Beekeeping is an ancient tradition and bees are extremely important in the environment, providing pollination for a wide range of crops and wild plants. Monitoring and maintaining healthy bee stocks is important on a local, national and global level.
Whether you are a farmer, a beekeeper or a consumer, you have something to lose if bees disappear – and there is a part you can play in helping them to survive.
Bees are disappearing
The first few reports of the decline in the bee population came from beekeepers when they saw perfectly healthy beehives being abandoned. In many cases, the adult bees disappeared and left behind the queen and the young. This came to be called Colony Collapse Disorder (CCD) or vanishing bee syndrome.
According to an annual nationwide survey conducted by the Bee Informed Team in 2016, beekeepers in the United States lost 44% of their colonies between April 2015 and April 2016.
Despite a world population of between 80 and 100 million domesticated hives, bee numbers are dwindling. Hundreds of bee species have become extinct over the past 10 years and many countries around the world have noticed a decline in bee populations. The U.K., for example, has lost one-third of its bee population over the last decade.
Disappearing bees – Alarming consequences
It’s hard to imagine that we are so dependent on bees but approximately one-third of everything we eat is a direct result of what they do. Bees are primary pollinators in human and animal food chains.
When bees disappear, the implications are alarming for biodiversity, food chains, and, ultimately, our ability to feed ourselves. Some crops, like almonds and avocados, depend almost entirely on bees for pollination. Other crops, like apples, squash, cucumbers and many others, need pollinators to grow.
Some farmers, such as those in Hanyuan Country, China, are resorting to hand-pollinating their crops, using brushes to place pollen on each flower.
Why are the bees disappearing?
No single cause of declining bee numbers has been identified. Several possible contributing factors may be acting separately or in combination. Some of the main reasons are pesticides, climate change, industrial agriculture and parasites or pathogens.
The European Food Safety Agency (EFSA) established that neonicotinoid pesticide use is risky for bees. These pesticides interfere with the learning circuits in their brains and they die because they forget basic associations, such as the one between the smell of the flowers and food. This affects their survival as they are unable to feed themselves.
Another problem for bees is the Varroa Mite – a parasite that kills bees. It invades them, feeds on their blood and can transmit lethal viruses to the rest of the hive. The Varroa mite is a challenging problem for backyard beekeepers or those who manage fewer than 50 colonies.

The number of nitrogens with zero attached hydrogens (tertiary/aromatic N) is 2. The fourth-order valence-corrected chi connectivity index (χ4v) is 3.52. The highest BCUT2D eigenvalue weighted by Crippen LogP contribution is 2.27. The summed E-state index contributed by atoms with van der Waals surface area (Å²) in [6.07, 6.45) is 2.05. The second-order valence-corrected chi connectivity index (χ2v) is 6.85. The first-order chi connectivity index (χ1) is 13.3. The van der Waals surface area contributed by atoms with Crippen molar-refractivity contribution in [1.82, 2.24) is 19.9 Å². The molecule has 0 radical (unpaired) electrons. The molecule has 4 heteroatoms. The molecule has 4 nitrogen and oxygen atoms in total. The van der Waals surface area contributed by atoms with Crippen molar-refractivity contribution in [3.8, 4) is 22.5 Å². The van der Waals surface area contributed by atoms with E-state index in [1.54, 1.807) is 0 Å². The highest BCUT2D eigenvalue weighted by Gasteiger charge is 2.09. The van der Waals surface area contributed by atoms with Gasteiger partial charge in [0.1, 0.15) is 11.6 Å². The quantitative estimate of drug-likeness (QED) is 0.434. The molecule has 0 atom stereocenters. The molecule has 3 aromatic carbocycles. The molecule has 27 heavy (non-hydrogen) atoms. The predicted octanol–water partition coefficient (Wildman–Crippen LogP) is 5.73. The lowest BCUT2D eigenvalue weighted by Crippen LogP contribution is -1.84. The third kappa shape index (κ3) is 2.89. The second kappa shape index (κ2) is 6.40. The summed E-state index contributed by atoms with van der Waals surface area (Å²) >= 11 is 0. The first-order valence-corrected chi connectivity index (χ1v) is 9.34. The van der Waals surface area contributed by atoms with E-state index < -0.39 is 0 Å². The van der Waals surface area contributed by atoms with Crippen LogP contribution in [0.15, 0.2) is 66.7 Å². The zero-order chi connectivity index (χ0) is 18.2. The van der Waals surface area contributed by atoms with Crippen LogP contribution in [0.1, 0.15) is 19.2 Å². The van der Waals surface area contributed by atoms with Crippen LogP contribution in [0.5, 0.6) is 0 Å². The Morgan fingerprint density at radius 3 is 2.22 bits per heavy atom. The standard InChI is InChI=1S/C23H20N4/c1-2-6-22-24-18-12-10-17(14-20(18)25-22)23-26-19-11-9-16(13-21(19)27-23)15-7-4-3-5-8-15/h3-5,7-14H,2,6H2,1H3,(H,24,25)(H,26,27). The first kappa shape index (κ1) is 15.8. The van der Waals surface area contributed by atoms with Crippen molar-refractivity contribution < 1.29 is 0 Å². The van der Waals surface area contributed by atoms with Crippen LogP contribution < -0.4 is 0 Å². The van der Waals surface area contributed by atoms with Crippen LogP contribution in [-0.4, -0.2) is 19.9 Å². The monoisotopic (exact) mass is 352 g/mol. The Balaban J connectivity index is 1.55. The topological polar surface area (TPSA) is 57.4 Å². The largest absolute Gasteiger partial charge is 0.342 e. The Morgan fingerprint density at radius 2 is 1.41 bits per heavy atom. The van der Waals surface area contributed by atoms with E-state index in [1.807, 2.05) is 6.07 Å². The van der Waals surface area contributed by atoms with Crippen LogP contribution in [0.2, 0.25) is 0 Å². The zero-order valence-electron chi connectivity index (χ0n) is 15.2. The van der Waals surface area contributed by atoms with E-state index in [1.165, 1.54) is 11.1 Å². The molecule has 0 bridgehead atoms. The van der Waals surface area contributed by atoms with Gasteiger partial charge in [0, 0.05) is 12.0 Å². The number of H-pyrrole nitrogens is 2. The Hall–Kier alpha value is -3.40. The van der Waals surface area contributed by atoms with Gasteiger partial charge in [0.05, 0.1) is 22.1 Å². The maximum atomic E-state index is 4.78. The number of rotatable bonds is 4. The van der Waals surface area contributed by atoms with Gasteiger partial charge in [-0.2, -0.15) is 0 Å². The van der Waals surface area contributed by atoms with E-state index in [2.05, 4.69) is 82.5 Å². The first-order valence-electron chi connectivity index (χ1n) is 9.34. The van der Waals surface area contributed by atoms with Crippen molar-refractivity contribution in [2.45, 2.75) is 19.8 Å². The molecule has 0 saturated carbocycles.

Colony Collapse Disorder (CCD)
As mentioned above, Colony Collapse Disorder (CCD) has been devastating the honey bee population, with bees disappearing from their hives.
Experts have given several theories for CCD, including stress, lack of access to food sources, exposure to pesticides, disease and parasites. However, recent studies seem to be finding a convincing link between CCD and the use of neonicotinoid pesticides.
Climate changes have altered flowering and the amount of plants, which affects the quantity and quality of nectar. Air pollution reduces the strength of chemical signals flowers send out and bees find it more difficult to locate them.
The destruction of their habitats, loss of biodiversity and lack of forage due to changing patterns in land use, such as monocultures, are all affecting bees and causing poor nutrition.
Help to restore the bee population
1. Make your garden bee-friendly
Not everyone can be a beekeeper but you can support a variety of bees in your yard. Bee-friendly plants aren’t difficult to grow. Bees prefer something similar to their natural habitat – a meadow. They don’t like a garden that is too tidy. Let clover and dandelion grow freely in some spots as they are favorite bee delicacies.
Salvia, lavender, sage, yellow hyssop, Echinacea, goldenrod and buttercup are other plants bees love. Try to have blooms all year round and skip double flowers because they lack pollen.
Five or six large, flowering trees will provide as much forage as an acre of wild meadow flowers. They also provide a single source of nectar, making it easier for bees to harvest.
Leave some spots with brush piles or dense plantings where birds and bees can construct nests. You can also provide a bee house for solitary bees by taking a block of wood and drilling holes in it.
Give the bees a shallow source of water to drink from, such as a shallow bowl or birdbath with a few pebbles so they can easily climb in or out.